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Can select * usage ever be justified?

Curious to hear this from folks with more DBA insight, but what performance implications does an application face from when you see a query like:

select * from some_large_table;

You have to do a full table scan since no index is being hit, and I believe if we're talking O notation, we're speaking O(N) here where N is the size of the table. Is this typically considered not optimal behavior? What if you really do need everything from the table at certain times? Yes we have tools such as pagination etc, but I'm talking strictly from a database perspective here. Is this type of behavior normally frowned upon?

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marked as duplicate by Joe Stefanelli, karim79, Armen Tsirunyan, SWeko, Konerak Mar 4 '11 at 14:32

This question has been asked before and already has an answer. If those answers do not fully address your question, please ask a new question.

    
Usually, when databases are concerned, the big O notation refers to the number of Disk IO's, not arithmetic operations – Armen Tsirunyan Mar 4 '11 at 14:30
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Performance implications aside, I'd never recommend using select * from .... Why? Your query isn't future proof. Imagine you have 4 columns today. You expect 4 columns from your query. Now imagine some day in future a column gets added, or removed, or even two columns get swapped in that table. All hell might break loose. So, it's better to explicitly state in your selects all columns you need. No more, no less. – darioo Mar 4 '11 at 14:32
    
@Armen Tsirunyan: discussable point of view. The well designed and tuned server will always keep indexes in memory. So fetching something from B-Tree index will still take O(logN) even though there were no disk IO have been performed. – zerkms Mar 4 '11 at 14:33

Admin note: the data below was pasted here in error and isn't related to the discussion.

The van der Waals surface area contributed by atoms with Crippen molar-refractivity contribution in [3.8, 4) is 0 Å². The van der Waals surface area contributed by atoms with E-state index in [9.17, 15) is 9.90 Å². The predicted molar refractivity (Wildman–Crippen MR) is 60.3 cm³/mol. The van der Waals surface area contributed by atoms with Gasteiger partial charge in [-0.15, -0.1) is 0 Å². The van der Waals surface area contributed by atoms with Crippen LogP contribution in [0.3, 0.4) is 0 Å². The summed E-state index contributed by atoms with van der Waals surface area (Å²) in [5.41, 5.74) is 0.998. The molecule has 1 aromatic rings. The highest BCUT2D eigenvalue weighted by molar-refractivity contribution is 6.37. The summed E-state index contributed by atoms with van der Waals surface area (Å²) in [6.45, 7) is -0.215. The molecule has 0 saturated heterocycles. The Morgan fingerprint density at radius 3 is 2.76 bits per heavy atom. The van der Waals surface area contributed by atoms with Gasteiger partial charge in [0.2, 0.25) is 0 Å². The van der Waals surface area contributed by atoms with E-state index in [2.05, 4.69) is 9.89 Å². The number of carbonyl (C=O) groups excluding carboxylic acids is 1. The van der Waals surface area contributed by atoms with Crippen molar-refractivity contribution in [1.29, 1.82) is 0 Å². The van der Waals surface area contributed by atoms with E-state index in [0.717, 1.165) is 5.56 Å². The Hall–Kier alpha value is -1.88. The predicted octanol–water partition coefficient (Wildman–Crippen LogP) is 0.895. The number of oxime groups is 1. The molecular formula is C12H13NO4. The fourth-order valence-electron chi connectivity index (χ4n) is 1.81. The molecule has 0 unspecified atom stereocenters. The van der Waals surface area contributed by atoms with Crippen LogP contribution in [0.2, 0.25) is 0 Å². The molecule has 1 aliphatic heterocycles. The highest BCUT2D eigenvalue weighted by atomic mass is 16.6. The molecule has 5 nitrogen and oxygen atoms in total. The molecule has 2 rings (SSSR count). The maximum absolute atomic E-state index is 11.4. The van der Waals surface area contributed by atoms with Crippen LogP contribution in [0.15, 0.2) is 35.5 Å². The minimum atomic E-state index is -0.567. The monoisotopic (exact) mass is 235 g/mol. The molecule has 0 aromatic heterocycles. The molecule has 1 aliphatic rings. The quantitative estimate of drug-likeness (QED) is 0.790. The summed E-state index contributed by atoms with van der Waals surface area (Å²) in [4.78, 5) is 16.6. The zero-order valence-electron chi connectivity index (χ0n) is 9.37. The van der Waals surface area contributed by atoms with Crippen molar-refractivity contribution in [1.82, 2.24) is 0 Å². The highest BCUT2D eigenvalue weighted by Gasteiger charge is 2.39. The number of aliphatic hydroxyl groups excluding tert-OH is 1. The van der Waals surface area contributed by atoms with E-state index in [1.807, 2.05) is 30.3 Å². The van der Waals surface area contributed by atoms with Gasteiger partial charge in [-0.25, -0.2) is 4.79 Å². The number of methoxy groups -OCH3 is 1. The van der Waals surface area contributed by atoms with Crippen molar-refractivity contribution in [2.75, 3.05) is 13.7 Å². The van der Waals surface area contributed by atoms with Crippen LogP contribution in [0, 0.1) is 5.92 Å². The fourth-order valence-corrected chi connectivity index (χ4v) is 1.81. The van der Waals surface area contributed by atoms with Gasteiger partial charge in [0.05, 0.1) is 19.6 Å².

@zerkms: Discussable, indeed, that's why I wrote "usually" :) – Armen Tsirunyan Mar 4 '11 at 14:34
    
@darioo: columns swapped. So? Point to columns using their names, not position. – zerkms Mar 4 '11 at 14:34
up vote 1 down vote accepted

What happens if you don't specify columns, is that the DB Engine has to query the master table data for the column list. This query is really fast, but causes a minor performance issue. As long as you're not doing a sloppy SELECT * with a JOIN statement or nested queries, you should be fine. However, note the small performance impact of letting the DB Engine doing a query to find the columns.

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"What happens if you don't specify columns, is that the DB Engine has to query the master table data for the column list." --- so what? It is not a bottleneck when you're fetching whole table. I even don't mention that tables metainformation is almost always is cached in memory. – zerkms Mar 4 '11 at 14:36

MySQL server opens a cursor on server-side to read that table. The client of the query may read none or all records and performance for the client will only depend on the number of records it actually fetched. Also the performance of the query on server-side can acutally be faster than query with some conditions as it involves also some index reading. Only if client fetched all records, it will be equivalent to full table scan.

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  1. Selecting more columns than you need (select *) is always bad. Don't do more than you have to
  2. If you're selecting from the whole table, it doesn't matter if you have an index.

Some other issues you're going to run into is how you want to lock the table. If this is a busy application you might not want to prevent locking entirely because of the inconsistent data that might be returned. But if you lock too tightly it could slow the query further. O(n) is considered acceptable in any computer science application. However in databases we measure in time & number of reads/writes. This is a huge number of reads and will probably take a long time to execute. Therefore it's unacceptable.

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